The Reference : Russia takes battle into space and targets GPS in Ukraine (طباعة)
Russia takes battle into space and targets GPS in Ukraine
آخر تحديث: الخميس 12/05/2022 01:57 م
Russia takes battle

Moscow’s behaviour in space is becoming “increasingly hostile”, the head of US space command has warned as he raised concerns about frequent attacks on GPS satellite signals.

General James Dickinson said that attacks on space capabilities such as GPS (global positioning system), which is used for navigation, mapping and timing, had become “part of our daily life for people and nations all around the world”.

Russian forces have been accused of using jamming systems to target GPS signals in Ukraine, with experts saying that the technique has become a “common tool in Russia’s arsenal”. Ukrainian military sources said that various jamming systems had been deployed by Russia since the start of the February war and that they had initially affected communications around Chernihiv in northern Ukraine.

GPS technology, which plays a key role on the battlefield, uses satellites to calculate the position of a GPS receiver. Assuming that at least four of the 30 satellites placed in orbit by the US government have an unobstructed line of sight to the receiver, the GPS device can retrieve the position of the system in all weather conditions.

In addition to its many commercial uses, it is used for drone reconnaissance and launch coordinates. Interference with GPS signals, through jamming or “spoofing”, can prevent people, vehicles, ships and aircraft from determining accurate locations, with potentially devastating results.

Russian troops moved jamming equipment into the areas where troops were massing before the invasion, according to a report on space threats by the Washington-based think tank the Center for Strategic and International Studies. It said that Russian forces were “actively using GPS jamming and other forms of electronic attack in the escalating conflict in Ukraine”.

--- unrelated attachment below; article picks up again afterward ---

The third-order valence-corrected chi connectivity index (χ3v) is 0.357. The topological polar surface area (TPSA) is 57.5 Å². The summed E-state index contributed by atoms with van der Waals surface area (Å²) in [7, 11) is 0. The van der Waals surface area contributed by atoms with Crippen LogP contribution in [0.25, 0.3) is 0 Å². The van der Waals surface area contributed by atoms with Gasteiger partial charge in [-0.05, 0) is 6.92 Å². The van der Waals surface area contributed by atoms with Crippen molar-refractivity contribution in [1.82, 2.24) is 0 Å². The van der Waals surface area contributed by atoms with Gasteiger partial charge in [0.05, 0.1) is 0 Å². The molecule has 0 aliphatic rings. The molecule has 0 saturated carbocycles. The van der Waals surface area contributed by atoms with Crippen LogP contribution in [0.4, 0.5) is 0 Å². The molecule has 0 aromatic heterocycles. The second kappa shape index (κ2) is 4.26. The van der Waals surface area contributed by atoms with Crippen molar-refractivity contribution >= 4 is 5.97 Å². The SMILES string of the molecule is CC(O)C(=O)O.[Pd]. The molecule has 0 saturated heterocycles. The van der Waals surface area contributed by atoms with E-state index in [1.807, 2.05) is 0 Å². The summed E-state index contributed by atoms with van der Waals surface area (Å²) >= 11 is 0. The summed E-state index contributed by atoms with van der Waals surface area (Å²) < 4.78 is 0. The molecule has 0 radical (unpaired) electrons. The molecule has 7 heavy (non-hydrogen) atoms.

“GPS jamming has become a common tool in Russia’s arsenal, and the Russian military has frequently jammed GPS signals in Ukraine since 2014,” the think-tank said. “Well before the invasion began [in February] Russia was actively jamming GPS signals throughout the area.”

General David Thompson, US Space Force vice chief of space operations, told NBC in April: “Ukraine may not be able to use GPS because there are jammers around that prevent them from receiving any usable signal.”

In March photographs emerged of a Russian R-330ZH Zhitel — a GPS jamming and radio reconnaissance station — destroyed by Ukrainian fire. The Ukrainian authorities requested that citizens help them to find the powerful systems.

GPS jamming has not been limited to Ukraine. In March the Finnish authorities said that aircraft flying near the Russian territory of Kaliningrad and near Finland’s eastern border with Russia noticed interference with their GPS signals. The interference began soon after President Niinisto met President Biden in Washington to discuss closer ties between Finland and Nato.

Air Vice-Marshal Paul Godfrey, first commander of UK Space Command, told the Defence Space 2022 conference yesterday that the loss of GPS was a “very, very difficult problem” and referred to the Blackett Review of 2012, which warned that a large-scale GPS failure would cause damage worth £1 billion a day to the British economy.

He said the UK was looking at other options that could provide timing signals, warning: “That signal [GPS] is easy to jam.”

Also speaking at the conference, Dickinson said that Russia and China “present the most immediate and serious threat” to US and allied space operations because of their “active development, testing and deployment of counter space capabilities”.

He accused Russia and China of carrying out “destructive” anti-missile tests in space, as well as testing “dual-use” satellites that can interfere with other satellites.

The head of the RAF said that Russian satellites were continually making close approaches to other satellites, possibly to spy on them or for “rehearsing something more sinister”.

Air Chief Marshal Sir Mike Wigston, chief of air staff in the RAF, said: “Any loss or disruption to our satellite services would have a disastrous effect on people’s day to day lives. We cannot be complacent.” He said that the West was facing daily cyberattacks and dubious “sub-threshold” activity in space.

Yesterday the UK, the US and the EU publicly blamed Russia for a cyberattack on the American communications company Viasat an hour before Putin’s invasion of Ukraine. The attack was aimed at the Ukrainian military but hit civilian internet users in Ukraine and central Europe.